NATO allies Turkey, Romania, Bulgaria sign deal to clear Black Sea mines

Initiative limited to three nations aims to make shipping safer, including for vessels transporting grain from Ukraine.

Black Sea mines agreement
From left, Romanian Defence Minister Angel Tilvar, Turkish Defence Minister Yasar Guler and Bulgarian Deputy Defence Minister Atanas Zapryanov sign an agreement to tackle mines in the Black Sea on January 11, 2024, in Istanbul, Turkey [Francisco Seco/AP Photo]

Turkey, Romania and Bulgaria have signed an agreement to clear mines drifting in the Black Sea that have posed a threat to shipping since the start of Russia’s war in Ukraine.

On Thursday, Turkish Defence Minister Yasar Guler said the deal establishes a Mine Countermeasures Task Group among the three NATO allies to deal with the mines as he met in Istanbul with his Romanian counterpart, Angel Tilvar, and Bulgarian Deputy Defence Minister Atanas Zapryanov.

Zapryanov said mines pose a “danger to ports, communication networks and key water infrastructure” while Tilvar added that Russia’s “disdain for the norms of international law and its aggression in the Black Sea is not only a regional problem but also a problem with global consequences”.

Sea mines have posed a threat to Ukraine’s Black Sea export routes since Russia’s invasion in February 2022, and several commercial ships have been hit, including a bulk carrier heading to a Danube River port to load grain in December.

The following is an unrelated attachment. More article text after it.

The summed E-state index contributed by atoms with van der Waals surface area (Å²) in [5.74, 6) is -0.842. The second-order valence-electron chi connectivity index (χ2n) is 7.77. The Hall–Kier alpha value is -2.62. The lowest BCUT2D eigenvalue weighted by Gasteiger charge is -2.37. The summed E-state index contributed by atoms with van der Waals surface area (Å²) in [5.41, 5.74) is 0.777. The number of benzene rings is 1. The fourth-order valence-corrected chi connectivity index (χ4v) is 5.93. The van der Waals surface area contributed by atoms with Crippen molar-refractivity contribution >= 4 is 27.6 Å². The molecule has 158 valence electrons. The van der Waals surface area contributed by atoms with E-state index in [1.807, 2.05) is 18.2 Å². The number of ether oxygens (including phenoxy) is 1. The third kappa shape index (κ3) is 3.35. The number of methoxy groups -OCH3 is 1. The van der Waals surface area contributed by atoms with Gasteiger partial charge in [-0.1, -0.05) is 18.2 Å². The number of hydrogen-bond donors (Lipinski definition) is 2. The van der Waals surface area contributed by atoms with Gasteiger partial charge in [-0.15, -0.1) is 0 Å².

Ukraine has two main ports on the Danube – Reni and Izmail – which have become central to the country’s grain exports since Russia’s blockade of Ukraine’s Black Sea ports and Moscow’s withdrawal in July from a United Nations-backed agreement that had allowed grain shipments safe passage across the Black Sea.

Three minehunting ships from each country and one command-control ship will be assigned to the initiative, a Turkish Ministry of National Defence official said.

The initiative is open to only the three countries, whose naval commanders will form a committee to run the operation, Guler said, adding that it might include other Black Sea states after the war ends.

Last week, Turkey said it would not allow two minehunter vessels donated to Ukraine by Britain to transit its waters en route to the Black Sea because it would violate the 1936 Montreux Convention, an international pact concerning wartime passage of the Bosphorus and Dardanelles strait.

At the start of the Ukraine war, Turkey enacted the convention to block the passage of Russian or Ukrainian ships through the two straits and also told non-Black Sea states not to send warships.

Russia and Ukraine have blamed each other for stray mines that have washed up along Black Sea coasts.

Source: News Agencies